Plantar heel pain

Inspired by Al-Boloushi et al 2020,[1] and Ho et al 2020.[2]

Photo by Min An on

These two papers came out towards the end of August and have been waiting to be aired. They both involve needling with filiform acupuncture needles, and they both have ‘plantar heel pain’ in their titles, so they naturally fit together, and illustrate some interesting points of contrast.

The first paper was a comparison of two needling interventions: dry needling (DN) in the style of Chang-Zern (John) Hong, and the same type of needling with the addition of 1.5mA of galvanic current passing through the needle (so called PNE – percutaneous needle electrolysis). We published a paper on PNE for lateral epicondylitis some years ago in Acupuncture in Medicine.[3] This paper described using 4–6mA, and there was no dry needling action mentioned.

DN – dry needling

PNE – percutaneous needle electrolysis

EA – electroacupuncture

EAWN – electroacupuncture plus warm needling therapy

key to acronyms

John Hong spoke and demonstrated his preferred needling technique at a BMAS meeting in London some years ago. I had suggested him as a speaker because of all his papers studying myofascial trigger points. He wrote a really useful review paper with Dave Simons in the late 90’s that I cited extensively for some time after.[4] It was Hong that demonstrated that the local twitch response was likely to be a spinal reflex.[5] He was academically a bit of a hero to me in the 90’s, but when he came to demonstrate his needling technique I was rather shocked. He used a long blue (23G 0.6mm diameter) hypodermic needle on a syringe, which he held a bit like you would hold a fork to shovel peas (of course I am not suggesting any of you sophisticated readers would ever commit such a crime against British etiquette). He used a fast in fast out technique and preferred to inject a tiny spot of lignocaine as the needle was in the target. He was quite efficient at doing this by having his right index finger permanently sitting on the plunger of the syringe. But it was still a little shocking to see the multiple insertions of a hypodermic needle. I was imagining the tissue trauma and realised that probably explained the results of one of his trials that showed injection was associated with less post needling soreness than dry needling.[6] As we have seen many times at BMAS meetings, the characters who perform the more brutal treatments have often never been introduced to the more gentle techniques available with fine filiform acupuncture needles.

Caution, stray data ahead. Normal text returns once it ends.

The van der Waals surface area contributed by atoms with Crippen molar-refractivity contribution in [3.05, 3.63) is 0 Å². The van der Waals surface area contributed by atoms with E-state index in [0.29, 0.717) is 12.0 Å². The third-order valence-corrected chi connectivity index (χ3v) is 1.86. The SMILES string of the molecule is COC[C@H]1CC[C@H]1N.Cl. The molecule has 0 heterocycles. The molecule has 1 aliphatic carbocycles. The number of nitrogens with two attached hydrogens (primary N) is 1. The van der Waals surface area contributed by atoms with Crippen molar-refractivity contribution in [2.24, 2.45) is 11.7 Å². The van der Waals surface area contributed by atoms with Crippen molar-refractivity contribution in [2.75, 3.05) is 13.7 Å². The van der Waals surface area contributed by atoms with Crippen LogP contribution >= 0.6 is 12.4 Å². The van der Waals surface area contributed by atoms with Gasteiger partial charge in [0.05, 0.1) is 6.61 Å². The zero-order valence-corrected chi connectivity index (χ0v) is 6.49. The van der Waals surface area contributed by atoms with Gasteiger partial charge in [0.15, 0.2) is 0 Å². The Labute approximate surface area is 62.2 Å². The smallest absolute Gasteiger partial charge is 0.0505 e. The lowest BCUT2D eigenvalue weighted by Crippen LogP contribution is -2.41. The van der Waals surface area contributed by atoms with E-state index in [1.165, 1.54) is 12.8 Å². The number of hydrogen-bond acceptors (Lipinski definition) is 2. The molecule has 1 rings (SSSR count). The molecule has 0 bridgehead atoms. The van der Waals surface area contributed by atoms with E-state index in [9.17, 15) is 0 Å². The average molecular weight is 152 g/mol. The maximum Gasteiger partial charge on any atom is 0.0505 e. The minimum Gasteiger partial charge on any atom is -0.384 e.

…those who perform the more brutal treatments

Anyway, to get back to the DN versus DN plus PNE paper, you can probably imagine now that both groups got some serious needling applied to their calf muscles and feet every week for 4 weeks, and one lucky group got the added bonus of simultaneous galvanism. It will be no surprise that the immediate dropout rate was 18% in the DN group and 27% in the DN plus PNE group. By the end of the trial the dropout rate was 25% and 41% respectively. For the majority of the trial there were no differences between groups, but after 41% had dropped out of the DN plus PNE group it just nudged ahead in terms of quality of life (EQ-5D)… I wonder what sort of quality of life the patients experienced for a few days after each treatment.